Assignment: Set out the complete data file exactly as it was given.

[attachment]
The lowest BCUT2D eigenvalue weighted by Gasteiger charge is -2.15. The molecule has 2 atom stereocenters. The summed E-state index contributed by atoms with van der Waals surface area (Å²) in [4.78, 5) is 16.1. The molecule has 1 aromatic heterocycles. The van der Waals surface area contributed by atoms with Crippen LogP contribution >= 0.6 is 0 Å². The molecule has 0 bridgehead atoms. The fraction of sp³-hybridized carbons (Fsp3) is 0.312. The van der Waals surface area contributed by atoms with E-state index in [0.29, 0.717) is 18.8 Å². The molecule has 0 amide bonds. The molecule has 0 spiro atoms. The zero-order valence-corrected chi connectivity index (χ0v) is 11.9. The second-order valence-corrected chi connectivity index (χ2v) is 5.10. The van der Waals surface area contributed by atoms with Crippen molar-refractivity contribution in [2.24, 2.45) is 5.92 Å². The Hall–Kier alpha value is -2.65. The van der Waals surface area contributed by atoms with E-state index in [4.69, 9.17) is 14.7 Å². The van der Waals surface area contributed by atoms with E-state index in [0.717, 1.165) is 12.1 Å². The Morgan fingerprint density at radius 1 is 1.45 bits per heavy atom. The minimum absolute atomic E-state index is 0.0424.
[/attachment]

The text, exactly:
The lowest BCUT2D eigenvalue weighted by Gasteiger charge is -2.15. The molecule has 2 atom stereocenters. The summed E-state index contributed by atoms with van der Waals surface area (Å²) in [4.78, 5) is 16.1. The molecule has 1 aromatic heterocycles. The van der Waals surface area contributed by atoms with Crippen LogP contribution >= 0.6 is 0 Å². The molecule has 0 bridgehead atoms. The fraction of sp³-hybridized carbons (Fsp3) is 0.312. The van der Waals surface area contributed by atoms with E-state index in [0.29, 0.717) is 18.8 Å². The molecule has 0 amide bonds. The molecule has 0 spiro atoms. The zero-order valence-corrected chi connectivity index (χ0v) is 11.9. The second-order valence-corrected chi connectivity index (χ2v) is 5.10. The van der Waals surface area contributed by atoms with Crippen molar-refractivity contribution in [2.24, 2.45) is 5.92 Å². The Hall–Kier alpha value is -2.65. The van der Waals surface area contributed by atoms with E-state index in [4.69, 9.17) is 14.7 Å². The van der Waals surface area contributed by atoms with E-state index in [0.717, 1.165) is 12.1 Å². The Morgan fingerprint density at radius 1 is 1.45 bits per heavy atom. The minimum absolute atomic E-state index is 0.0424.